She stayed quiet, her breasts heaving slightly. Her astronomy equipment grew heavy, weighing down her right arm.

“Well, pussycat,” he said, sounding much more matter-of-fact now, “it’s time for you to go.”

She let out a breath – now she was the surprised one. She’d thought once he realized who she was that he’d finally say okay, let her go on her way. “Seriously?” she heard herself reply. “You seriously have a problem with me walking up the hill to those rocks and looking through a telescope?”

“Seriously,” he said, unsmiling, his expression as dark as the dusky air. “I know you always get your way, but not this time.”

Everything in Jenny tightened. He thought she always got her way? He didn’t know her at all; he didn’t know anything about her. All she’d wanted was a little distraction from her troubles, a little peace. Was it so much to ask? A lump of anger rose in her throat as she said, “I see you’re just as big an asshole now as you were then.” A good-looking asshole, she was beginning to realize, but an asshole just the same.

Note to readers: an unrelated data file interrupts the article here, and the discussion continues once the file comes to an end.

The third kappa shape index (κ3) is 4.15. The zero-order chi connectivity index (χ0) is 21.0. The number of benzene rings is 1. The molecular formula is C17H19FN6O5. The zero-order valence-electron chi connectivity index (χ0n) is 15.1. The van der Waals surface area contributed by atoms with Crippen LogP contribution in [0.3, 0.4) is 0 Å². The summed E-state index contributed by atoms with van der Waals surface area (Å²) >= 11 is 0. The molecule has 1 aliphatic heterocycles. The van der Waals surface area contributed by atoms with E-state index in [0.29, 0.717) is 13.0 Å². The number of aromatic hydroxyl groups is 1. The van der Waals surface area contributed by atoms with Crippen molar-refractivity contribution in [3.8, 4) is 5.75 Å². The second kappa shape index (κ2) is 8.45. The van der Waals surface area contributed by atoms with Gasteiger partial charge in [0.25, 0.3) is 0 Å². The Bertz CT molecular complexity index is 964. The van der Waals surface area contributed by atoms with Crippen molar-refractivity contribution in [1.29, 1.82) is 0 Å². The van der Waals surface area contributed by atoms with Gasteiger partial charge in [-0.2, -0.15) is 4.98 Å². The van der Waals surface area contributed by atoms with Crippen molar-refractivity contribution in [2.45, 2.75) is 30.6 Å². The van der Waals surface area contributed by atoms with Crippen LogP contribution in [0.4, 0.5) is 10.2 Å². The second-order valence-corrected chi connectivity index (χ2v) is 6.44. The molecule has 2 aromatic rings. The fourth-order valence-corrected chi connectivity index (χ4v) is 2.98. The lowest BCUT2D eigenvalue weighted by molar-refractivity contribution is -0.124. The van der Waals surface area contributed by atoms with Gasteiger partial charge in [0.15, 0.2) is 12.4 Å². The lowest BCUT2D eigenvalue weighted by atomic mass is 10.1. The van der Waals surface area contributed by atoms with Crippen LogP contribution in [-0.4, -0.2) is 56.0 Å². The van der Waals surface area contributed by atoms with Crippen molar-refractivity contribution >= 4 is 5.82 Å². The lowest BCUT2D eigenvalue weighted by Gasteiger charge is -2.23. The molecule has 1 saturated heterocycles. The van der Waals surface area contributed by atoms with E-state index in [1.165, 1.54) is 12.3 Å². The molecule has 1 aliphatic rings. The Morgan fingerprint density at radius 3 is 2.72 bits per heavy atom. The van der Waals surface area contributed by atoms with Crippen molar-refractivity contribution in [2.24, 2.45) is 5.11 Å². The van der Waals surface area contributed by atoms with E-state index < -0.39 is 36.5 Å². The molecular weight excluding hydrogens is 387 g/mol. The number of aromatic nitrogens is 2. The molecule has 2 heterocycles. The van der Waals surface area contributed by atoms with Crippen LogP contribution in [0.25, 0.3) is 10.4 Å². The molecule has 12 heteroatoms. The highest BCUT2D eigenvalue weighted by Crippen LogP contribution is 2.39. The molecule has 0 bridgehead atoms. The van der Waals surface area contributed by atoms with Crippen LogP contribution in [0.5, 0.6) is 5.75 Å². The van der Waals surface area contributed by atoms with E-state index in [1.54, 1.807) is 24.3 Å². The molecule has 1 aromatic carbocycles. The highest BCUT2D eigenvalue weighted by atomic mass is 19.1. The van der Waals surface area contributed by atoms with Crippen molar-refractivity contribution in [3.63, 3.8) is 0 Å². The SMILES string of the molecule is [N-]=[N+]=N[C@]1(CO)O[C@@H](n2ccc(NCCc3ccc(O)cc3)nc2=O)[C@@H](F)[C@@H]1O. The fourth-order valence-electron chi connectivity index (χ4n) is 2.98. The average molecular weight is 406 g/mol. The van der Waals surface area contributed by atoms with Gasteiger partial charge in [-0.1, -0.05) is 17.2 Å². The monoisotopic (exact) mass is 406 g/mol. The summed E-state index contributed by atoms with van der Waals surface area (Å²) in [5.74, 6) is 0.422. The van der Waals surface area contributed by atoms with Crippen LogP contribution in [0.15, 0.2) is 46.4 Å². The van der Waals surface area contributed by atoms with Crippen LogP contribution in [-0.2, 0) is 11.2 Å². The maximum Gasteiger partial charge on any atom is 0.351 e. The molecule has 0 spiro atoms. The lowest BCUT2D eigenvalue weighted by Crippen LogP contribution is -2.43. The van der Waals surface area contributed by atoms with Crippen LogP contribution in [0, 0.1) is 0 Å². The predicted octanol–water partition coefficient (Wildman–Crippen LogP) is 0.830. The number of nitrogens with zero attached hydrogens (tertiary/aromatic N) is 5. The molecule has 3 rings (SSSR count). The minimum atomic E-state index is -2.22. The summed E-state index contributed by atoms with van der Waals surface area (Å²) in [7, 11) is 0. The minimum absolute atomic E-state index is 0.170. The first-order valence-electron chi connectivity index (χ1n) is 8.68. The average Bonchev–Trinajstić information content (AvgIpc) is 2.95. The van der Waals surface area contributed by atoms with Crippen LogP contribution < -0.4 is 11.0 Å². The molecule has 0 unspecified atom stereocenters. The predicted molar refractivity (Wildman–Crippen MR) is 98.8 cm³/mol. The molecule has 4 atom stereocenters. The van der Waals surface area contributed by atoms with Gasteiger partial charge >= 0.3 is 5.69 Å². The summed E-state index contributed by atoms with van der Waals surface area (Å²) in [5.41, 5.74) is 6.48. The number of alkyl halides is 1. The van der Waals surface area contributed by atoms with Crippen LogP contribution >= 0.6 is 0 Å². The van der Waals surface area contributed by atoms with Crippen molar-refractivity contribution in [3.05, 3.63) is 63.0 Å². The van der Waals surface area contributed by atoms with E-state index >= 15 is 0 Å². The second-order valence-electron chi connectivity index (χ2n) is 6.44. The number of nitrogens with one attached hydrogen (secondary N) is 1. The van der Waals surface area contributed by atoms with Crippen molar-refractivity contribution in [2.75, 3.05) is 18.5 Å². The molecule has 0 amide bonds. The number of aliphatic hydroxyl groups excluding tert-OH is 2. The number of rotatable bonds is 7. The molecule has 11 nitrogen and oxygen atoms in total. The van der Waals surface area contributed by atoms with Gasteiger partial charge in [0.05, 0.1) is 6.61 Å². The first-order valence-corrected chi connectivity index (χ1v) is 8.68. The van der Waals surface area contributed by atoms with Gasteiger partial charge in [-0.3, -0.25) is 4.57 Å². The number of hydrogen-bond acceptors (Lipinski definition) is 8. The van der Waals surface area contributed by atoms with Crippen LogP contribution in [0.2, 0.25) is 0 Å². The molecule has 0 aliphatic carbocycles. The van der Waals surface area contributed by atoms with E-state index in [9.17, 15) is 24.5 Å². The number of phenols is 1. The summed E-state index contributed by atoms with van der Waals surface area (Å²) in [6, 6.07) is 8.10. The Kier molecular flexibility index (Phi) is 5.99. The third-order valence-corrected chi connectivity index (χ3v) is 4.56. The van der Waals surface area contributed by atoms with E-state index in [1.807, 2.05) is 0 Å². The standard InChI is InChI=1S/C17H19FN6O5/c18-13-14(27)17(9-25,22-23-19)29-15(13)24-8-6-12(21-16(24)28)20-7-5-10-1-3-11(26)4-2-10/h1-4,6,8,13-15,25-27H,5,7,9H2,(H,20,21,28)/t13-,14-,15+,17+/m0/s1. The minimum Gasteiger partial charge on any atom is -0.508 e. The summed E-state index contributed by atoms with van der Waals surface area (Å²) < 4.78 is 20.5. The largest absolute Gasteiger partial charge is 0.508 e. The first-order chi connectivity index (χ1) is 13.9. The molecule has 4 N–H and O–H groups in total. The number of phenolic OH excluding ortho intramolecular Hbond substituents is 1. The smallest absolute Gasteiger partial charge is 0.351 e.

“Whatever, pussycat,” he said. “Now be the good little girl you are and go home.” Then he placed his large hands on the tops of her arms and physically began to turn her around, toward the lake.

And that was it! It was the straw that broke the camel’s back, the last bit of opposition Jenny could stand. She wouldn’t be man-handled. And she wouldn’t be bullied by one more person who thought being “good” meant being weak, willing to be bossed around. She was tired of being “good Jenny,” obedient Jenny, tired of letting men make her decisions for her – from Terrence insisting she be a teacher instead of an astronomer to her father insisting she come live in the lake house for the summer. And now she had this guy – Mick-freaking-Brody – insisting she couldn’t go where she wanted? Every bit of anger, fury, disgust, that had been gathering inside her over the past months boiled hotter inside her, finally overflowing.